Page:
The Nigerian Midstream and Downstream Petroleum Regulatory Authority has been advised to engage with industry stakeholders for a successful implementation of the Petroleum Industry Act (PIA).
Tunji Oyebanji, Managing Director, 11 Plc, and former Chairman of Major Oil Marketers Association of Nigeria (MOMAN) had in a webinar organized recently by Financial Energy Review in Collaboration with Emmanuel Egbogah Foundation made a strong case that the major industry stakeholders in the downstream sectlor of the oil and gas are not carried along by the federal government in the Implementation of the Petroleum Industry Act ((PIA).
Oyebanji pointed out that members of MOMAN should have been part of the Implementation committee put together by the federal government.
Collaborating this Executive Secretary, MOMAN Clement Isong, during a panel session at the 15th Oil Trading and Logistics (OTL) Africa Petroleum Downstream Week 2021 on Wednesday in Lagos advised that the new regulatory Authority created by PIA for the midstream and downstream should always engage MOMAN members.
The Federal Government had set up an implementation committee for the PIA which was signed by President Muhammadu Buhari on Aug. 16.
The new law provides an opportunity for purposeful investment into the development of oil and gas resources by providing clear and simple fiscal terms that would guarantee reasonable investors margin.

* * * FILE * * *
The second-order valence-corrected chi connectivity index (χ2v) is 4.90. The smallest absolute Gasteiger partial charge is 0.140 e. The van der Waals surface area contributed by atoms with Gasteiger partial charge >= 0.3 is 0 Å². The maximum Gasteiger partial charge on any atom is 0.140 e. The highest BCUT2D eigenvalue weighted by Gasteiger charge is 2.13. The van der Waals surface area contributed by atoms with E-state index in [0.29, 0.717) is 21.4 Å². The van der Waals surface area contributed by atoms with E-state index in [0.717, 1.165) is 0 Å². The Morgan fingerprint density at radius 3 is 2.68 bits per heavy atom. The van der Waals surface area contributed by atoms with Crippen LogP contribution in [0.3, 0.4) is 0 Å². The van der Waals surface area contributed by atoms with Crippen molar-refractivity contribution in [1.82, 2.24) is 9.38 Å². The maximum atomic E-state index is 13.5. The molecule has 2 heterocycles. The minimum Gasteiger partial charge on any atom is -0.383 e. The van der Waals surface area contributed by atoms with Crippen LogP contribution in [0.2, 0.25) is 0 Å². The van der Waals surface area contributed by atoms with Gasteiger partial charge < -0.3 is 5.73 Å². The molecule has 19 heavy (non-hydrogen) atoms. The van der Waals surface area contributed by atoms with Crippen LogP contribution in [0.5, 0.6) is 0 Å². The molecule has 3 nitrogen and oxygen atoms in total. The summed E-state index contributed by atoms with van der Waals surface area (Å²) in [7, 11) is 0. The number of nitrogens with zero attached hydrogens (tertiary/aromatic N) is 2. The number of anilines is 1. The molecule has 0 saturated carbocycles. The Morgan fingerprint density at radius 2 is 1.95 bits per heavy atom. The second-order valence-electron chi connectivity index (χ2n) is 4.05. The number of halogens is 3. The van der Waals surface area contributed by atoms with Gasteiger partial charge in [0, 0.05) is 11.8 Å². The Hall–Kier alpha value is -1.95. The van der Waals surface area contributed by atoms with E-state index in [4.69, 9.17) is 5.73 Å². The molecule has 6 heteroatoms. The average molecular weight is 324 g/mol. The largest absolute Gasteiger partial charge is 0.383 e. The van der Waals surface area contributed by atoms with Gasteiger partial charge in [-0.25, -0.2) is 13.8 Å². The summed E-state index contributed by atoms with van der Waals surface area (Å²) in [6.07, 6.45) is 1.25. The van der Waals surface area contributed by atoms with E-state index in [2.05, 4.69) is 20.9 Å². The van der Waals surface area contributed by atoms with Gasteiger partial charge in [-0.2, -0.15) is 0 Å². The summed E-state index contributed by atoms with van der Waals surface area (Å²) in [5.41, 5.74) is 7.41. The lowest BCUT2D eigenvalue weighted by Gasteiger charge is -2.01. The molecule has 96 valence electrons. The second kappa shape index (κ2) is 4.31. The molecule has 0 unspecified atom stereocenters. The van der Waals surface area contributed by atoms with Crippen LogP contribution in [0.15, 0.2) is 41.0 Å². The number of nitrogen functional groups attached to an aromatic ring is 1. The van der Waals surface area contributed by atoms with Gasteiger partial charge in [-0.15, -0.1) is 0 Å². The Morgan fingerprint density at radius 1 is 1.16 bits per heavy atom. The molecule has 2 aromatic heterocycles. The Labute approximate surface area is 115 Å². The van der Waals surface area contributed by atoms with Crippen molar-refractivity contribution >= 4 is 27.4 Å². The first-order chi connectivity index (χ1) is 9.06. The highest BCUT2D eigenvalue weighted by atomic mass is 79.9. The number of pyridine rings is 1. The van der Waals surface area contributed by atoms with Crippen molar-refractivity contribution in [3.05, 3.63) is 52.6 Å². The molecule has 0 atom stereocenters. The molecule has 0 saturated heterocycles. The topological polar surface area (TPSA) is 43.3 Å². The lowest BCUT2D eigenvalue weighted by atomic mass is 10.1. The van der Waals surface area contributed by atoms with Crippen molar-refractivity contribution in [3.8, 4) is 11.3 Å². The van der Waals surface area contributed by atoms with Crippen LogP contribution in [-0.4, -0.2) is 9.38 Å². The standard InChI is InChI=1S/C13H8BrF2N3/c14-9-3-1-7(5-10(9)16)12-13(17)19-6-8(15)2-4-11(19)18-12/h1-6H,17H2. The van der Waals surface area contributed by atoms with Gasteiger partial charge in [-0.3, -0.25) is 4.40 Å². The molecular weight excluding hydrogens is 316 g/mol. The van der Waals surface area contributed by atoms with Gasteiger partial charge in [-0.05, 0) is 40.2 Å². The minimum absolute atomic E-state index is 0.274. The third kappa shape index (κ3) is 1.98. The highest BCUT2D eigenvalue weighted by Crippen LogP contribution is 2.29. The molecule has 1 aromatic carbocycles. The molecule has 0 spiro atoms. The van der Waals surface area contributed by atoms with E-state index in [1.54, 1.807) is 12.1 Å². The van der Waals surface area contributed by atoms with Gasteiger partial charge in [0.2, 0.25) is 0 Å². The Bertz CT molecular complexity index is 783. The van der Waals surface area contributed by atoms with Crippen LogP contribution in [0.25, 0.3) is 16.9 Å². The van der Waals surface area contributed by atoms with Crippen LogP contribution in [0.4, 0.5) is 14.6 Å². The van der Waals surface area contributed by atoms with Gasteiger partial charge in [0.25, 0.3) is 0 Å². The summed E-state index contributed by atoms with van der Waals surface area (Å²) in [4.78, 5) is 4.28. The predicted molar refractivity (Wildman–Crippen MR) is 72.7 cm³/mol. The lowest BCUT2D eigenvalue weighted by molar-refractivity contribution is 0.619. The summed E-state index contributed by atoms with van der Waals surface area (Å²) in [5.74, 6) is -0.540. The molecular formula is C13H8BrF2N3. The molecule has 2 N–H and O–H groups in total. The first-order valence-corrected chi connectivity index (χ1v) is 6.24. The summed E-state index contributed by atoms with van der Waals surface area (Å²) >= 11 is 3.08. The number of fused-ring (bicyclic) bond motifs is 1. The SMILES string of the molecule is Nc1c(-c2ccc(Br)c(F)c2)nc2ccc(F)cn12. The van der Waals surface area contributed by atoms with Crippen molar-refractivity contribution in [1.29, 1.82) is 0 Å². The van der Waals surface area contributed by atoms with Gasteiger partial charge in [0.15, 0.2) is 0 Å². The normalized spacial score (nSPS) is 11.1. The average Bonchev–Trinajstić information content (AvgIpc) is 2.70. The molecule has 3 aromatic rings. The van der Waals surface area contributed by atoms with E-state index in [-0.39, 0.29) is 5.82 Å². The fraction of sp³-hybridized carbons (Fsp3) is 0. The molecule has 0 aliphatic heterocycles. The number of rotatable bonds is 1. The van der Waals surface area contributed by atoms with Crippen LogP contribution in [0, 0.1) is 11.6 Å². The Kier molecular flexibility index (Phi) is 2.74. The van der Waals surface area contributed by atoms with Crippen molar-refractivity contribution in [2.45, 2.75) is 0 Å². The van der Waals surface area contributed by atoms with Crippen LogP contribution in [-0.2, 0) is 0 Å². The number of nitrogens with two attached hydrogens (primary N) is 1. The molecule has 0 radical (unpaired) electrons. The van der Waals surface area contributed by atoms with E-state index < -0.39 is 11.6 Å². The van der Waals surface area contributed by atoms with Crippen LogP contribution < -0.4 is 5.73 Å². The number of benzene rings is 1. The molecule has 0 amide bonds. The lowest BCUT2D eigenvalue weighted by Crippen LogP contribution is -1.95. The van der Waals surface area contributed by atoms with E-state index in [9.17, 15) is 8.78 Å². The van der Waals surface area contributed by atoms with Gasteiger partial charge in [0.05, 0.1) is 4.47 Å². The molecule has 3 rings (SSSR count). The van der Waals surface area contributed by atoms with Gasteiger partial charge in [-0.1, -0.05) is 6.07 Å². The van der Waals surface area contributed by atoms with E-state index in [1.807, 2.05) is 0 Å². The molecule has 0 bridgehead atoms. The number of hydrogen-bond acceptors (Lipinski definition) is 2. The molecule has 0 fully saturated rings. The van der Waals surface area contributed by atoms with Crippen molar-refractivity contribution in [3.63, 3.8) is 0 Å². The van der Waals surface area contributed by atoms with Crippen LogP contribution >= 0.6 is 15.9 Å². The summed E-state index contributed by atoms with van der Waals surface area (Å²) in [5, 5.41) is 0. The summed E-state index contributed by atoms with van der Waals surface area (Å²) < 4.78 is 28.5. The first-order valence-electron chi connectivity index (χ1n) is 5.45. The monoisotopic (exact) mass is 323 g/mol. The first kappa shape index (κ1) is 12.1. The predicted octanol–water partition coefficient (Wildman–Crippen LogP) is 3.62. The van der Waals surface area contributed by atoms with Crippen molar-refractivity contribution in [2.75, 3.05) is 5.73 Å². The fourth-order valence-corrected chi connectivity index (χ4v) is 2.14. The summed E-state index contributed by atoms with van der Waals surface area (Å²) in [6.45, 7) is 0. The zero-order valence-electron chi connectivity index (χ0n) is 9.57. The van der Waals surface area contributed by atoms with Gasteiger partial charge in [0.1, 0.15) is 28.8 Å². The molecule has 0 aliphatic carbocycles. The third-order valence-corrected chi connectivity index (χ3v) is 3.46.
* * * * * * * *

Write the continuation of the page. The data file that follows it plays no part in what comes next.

Isong said: “The downstream oil and gas sector through the PIA, has a golden opportunity to achieve sustainability and economic growth.
“What is needed now is leadership because the role of the regulator is vital in achieving this clear vision for the sector.
“The authority has the duty to regulate the technical and commercial operations in the downstream sector to promote and optimise natural resources, revenue and economic growth.
“The authority needs to play the role history demands of it by protecting the market, industry and the common man.
“Engagement with the industry is key. To ensure guaranteed transparency, the authority must engage with the industry and the industry must engage with the authority.”
According to him, the Nigerian downstream sector is headed for major changes geared towards positioning the country competitively as an investment destination.
He said the Authority must strive to provide a level-playing field,guard against the negative effects of a monopoly and encourage inflows – both domestic and international, from private sector investments.
Isong added that the implementation of the PIA was now more critical than the law itself.
“Petroleum products pricing need to be right. We need to eliminate pricing distortions and create a competitive market for the sale and distribution of petroleum products and natural gas.
“Price competition will over time lead to innovation which should reduce logistics and distribution costs.
“The pricing strategy needs to take into consideration freight, ship to ship, landing costs, jetty throughput charges and storage costs.
“We need to also eliminate cross-subsidies among different categories of consumers and across different parts of the country.
“Price competition should and will drive internal equalisation of petroleum prices,” he said.